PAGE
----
Aalto Systems Forum

Improving and Measuring the Effectiveness of Decision Analysis:
Linking Decision Analysis and Behavioral Decision Research


A Public Lecture by Prof. Robert Clemen

Professor Emeritus Robert T. Clemen

Thursday, January 10th at 14.00-16.00
Riihi room (U229a), Systems Analysis Laboratory, Otakaari 1 M, Aalto University School of Science, Espoo


Although behavioral research and decision analysis began with close ties, that connection appears to have diminished over time. This talk will consider two distinct ways to reestablish the connection. First, many theoretical and empirical results in behavioral research can provide a basis for crafting improved prescriptive decision analysis methods. Several productive applications of behavioral results to decision analysis are reviewed, and suggestions are made for additional areas in which behavioral results can be brought to bear on decision analysis methods in precise ways.

The second way to reconnect behavioral research and decision analysis involves the development of new empirical methods for evaluating the effectiveness of prescriptive techniques. New techniques, including behaviorally-based ones such as those proposed above, will undoubtedly be subjected to validation studies as part of the development process. However, validation studies typically focus on specific aspects of the decision-making process and do not answer a more fundamental question: Are the proposed methods effective in helping people achieve their objectives? More generally, if we use decision analysis techniques, will we do a better job of getting what we want over the long run than we would if we used some other decision-making method? In order to answer these questions, we must develop methods that will allow us to measure the effectiveness of decision-making methods. I identify two types of effectiveness. The first follows from the notion that individuals typically make choices based on their own preferences and often before all uncertainties are resolved. A decision-making method is said to be weakly effective if it leads to choices that can be shown to be preferred (in a way that I will make precise) before consequences are experienced. In contrast, when the decision maker actually experiences his or her consequences, the question is whether decision analysis helps individuals do a better job of achieving their objectives in the long run. A decision-making method that does so is called strongly effective. I will propose some methods for measuring effectiveness, discuss potential research paradigms, and suggest possible research projects.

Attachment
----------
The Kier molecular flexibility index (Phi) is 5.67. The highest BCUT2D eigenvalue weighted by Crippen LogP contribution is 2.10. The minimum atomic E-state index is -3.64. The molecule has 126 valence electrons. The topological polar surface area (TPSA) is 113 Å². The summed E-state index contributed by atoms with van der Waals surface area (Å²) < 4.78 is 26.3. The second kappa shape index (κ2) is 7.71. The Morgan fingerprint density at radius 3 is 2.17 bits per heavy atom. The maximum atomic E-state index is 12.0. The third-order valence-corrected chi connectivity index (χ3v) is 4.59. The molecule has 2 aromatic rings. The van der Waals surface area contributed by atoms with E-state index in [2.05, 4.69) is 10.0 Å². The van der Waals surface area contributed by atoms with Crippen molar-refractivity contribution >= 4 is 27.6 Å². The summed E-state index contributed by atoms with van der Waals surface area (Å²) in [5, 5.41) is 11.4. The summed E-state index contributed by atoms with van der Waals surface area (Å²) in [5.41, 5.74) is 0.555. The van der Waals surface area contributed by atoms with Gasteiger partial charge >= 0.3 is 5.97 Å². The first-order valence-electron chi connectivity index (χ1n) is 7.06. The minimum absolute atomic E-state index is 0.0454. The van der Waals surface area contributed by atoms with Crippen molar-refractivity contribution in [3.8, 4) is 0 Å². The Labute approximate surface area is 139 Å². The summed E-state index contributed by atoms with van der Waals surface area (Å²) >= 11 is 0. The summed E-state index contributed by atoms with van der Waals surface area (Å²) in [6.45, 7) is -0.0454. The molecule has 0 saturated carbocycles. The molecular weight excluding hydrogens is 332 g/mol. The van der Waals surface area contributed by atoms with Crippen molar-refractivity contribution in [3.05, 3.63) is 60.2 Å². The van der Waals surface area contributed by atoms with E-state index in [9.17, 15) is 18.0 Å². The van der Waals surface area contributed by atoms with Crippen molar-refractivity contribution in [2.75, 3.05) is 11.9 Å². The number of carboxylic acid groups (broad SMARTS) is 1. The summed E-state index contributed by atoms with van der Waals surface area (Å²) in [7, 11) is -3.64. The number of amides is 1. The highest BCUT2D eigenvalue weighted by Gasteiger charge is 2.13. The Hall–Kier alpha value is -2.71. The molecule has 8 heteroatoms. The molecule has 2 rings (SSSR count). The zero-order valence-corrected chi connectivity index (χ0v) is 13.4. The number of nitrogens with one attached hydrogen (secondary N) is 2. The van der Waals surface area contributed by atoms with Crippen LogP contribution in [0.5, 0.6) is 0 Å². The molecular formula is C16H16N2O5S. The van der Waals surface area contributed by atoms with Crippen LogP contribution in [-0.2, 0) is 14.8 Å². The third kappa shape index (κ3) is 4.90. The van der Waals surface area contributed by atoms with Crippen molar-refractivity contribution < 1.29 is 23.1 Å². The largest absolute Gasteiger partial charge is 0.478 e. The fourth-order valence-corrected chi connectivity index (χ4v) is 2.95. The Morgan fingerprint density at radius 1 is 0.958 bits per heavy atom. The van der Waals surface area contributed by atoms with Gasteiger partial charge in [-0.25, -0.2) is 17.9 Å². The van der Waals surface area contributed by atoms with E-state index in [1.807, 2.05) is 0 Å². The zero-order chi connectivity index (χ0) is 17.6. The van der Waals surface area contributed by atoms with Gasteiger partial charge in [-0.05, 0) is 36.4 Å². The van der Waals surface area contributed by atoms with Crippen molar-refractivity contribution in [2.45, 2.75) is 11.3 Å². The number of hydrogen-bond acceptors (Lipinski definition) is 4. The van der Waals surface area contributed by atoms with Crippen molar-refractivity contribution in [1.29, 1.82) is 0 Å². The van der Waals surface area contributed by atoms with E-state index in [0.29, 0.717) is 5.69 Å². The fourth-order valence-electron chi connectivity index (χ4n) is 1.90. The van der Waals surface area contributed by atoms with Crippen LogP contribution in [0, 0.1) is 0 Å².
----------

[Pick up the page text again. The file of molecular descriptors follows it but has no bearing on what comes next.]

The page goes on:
Link to a related paper


The event is free of charge and open for all who are interested. The event will be held in English.

Aalto Systems Forum

The growing challenge of our time is the need to have the ability to see and manage wholes, i.e. systems. The Aalto Systems Forum aims to be a platform of dialogue for practitioners and researchers to share the latest results of the field by top international scholars.

Aalto Systems Forum is organized by the Systems Analysis Laboratory research group at the Department of Mathematics and Systems Analysis of Aalto University School of Science. http://www.sal.hut.fi/en/aaltosystemsforum /